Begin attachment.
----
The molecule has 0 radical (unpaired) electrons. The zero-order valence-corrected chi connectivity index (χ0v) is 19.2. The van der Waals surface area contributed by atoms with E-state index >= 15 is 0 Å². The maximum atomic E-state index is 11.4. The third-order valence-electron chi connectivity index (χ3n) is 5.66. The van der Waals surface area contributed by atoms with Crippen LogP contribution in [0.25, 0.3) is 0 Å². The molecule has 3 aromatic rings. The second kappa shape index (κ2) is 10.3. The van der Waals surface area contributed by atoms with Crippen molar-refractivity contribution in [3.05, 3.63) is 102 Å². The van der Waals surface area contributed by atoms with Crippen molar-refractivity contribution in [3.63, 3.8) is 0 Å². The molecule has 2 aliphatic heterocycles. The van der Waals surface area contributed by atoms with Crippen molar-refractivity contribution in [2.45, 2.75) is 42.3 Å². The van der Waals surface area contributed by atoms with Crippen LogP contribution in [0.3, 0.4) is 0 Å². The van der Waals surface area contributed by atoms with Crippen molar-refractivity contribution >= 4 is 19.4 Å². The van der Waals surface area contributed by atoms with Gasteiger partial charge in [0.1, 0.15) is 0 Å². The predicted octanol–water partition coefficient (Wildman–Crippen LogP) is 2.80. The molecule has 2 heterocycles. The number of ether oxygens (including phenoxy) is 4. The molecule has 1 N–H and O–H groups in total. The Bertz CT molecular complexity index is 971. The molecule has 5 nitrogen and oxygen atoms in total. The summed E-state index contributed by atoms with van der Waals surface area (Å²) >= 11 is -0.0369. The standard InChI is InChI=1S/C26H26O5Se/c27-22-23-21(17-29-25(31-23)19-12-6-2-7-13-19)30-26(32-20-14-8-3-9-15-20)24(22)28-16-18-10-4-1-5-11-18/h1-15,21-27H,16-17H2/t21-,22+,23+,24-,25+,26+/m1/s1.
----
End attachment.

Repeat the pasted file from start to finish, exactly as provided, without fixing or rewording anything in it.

The molecule has 0 radical (unpaired) electrons. The zero-order valence-corrected chi connectivity index (χ0v) is 19.2. The van der Waals surface area contributed by atoms with E-state index >= 15 is 0 Å². The maximum atomic E-state index is 11.4. The third-order valence-electron chi connectivity index (χ3n) is 5.66. The van der Waals surface area contributed by atoms with Crippen LogP contribution in [0.25, 0.3) is 0 Å². The molecule has 3 aromatic rings. The second kappa shape index (κ2) is 10.3. The van der Waals surface area contributed by atoms with Crippen molar-refractivity contribution in [3.05, 3.63) is 102 Å². The van der Waals surface area contributed by atoms with Crippen molar-refractivity contribution in [3.63, 3.8) is 0 Å². The molecule has 2 aliphatic heterocycles. The van der Waals surface area contributed by atoms with Crippen molar-refractivity contribution in [2.45, 2.75) is 42.3 Å². The van der Waals surface area contributed by atoms with Crippen LogP contribution in [0.3, 0.4) is 0 Å². The van der Waals surface area contributed by atoms with Crippen molar-refractivity contribution >= 4 is 19.4 Å². The van der Waals surface area contributed by atoms with Gasteiger partial charge in [0.1, 0.15) is 0 Å². The predicted octanol–water partition coefficient (Wildman–Crippen LogP) is 2.80. The molecule has 2 heterocycles. The number of ether oxygens (including phenoxy) is 4. The molecule has 1 N–H and O–H groups in total. The Bertz CT molecular complexity index is 971. The molecule has 5 nitrogen and oxygen atoms in total. The summed E-state index contributed by atoms with van der Waals surface area (Å²) >= 11 is -0.0369. The standard InChI is InChI=1S/C26H26O5Se/c27-22-23-21(17-29-25(31-23)19-12-6-2-7-13-19)30-26(32-20-14-8-3-9-15-20)24(22)28-16-18-10-4-1-5-11-18/h1-15,21-27H,16-17H2/t21-,22+,23+,24-,25+,26+/m1/s1.